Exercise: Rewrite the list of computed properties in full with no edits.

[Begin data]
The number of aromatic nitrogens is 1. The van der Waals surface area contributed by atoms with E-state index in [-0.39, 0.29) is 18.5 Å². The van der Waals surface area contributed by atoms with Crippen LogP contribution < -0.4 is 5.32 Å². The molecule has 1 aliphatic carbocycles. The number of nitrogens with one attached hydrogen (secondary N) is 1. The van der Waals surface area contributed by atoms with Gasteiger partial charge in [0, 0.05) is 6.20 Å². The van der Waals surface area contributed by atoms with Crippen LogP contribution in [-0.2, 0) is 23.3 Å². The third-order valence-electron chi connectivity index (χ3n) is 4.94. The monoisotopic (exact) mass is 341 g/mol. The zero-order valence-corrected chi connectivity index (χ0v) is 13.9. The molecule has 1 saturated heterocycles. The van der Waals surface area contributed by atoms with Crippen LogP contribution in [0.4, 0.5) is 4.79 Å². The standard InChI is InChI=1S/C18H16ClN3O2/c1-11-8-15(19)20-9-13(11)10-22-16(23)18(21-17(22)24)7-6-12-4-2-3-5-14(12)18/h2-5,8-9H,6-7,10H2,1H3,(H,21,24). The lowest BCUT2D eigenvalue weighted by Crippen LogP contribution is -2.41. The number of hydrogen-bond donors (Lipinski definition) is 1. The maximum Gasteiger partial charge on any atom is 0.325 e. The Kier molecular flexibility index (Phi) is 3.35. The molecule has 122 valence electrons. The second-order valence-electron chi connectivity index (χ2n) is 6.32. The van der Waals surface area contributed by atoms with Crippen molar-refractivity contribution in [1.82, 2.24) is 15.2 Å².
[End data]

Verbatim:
The number of aromatic nitrogens is 1. The van der Waals surface area contributed by atoms with E-state index in [-0.39, 0.29) is 18.5 Å². The van der Waals surface area contributed by atoms with Crippen LogP contribution < -0.4 is 5.32 Å². The molecule has 1 aliphatic carbocycles. The number of nitrogens with one attached hydrogen (secondary N) is 1. The van der Waals surface area contributed by atoms with Gasteiger partial charge in [0, 0.05) is 6.20 Å². The van der Waals surface area contributed by atoms with Crippen LogP contribution in [-0.2, 0) is 23.3 Å². The third-order valence-electron chi connectivity index (χ3n) is 4.94. The monoisotopic (exact) mass is 341 g/mol. The zero-order valence-corrected chi connectivity index (χ0v) is 13.9. The molecule has 1 saturated heterocycles. The van der Waals surface area contributed by atoms with Crippen LogP contribution in [0.4, 0.5) is 4.79 Å². The standard InChI is InChI=1S/C18H16ClN3O2/c1-11-8-15(19)20-9-13(11)10-22-16(23)18(21-17(22)24)7-6-12-4-2-3-5-14(12)18/h2-5,8-9H,6-7,10H2,1H3,(H,21,24). The lowest BCUT2D eigenvalue weighted by Crippen LogP contribution is -2.41. The number of hydrogen-bond donors (Lipinski definition) is 1. The maximum Gasteiger partial charge on any atom is 0.325 e. The Kier molecular flexibility index (Phi) is 3.35. The molecule has 122 valence electrons. The second-order valence-electron chi connectivity index (χ2n) is 6.32. The van der Waals surface area contributed by atoms with Crippen molar-refractivity contribution in [1.82, 2.24) is 15.2 Å².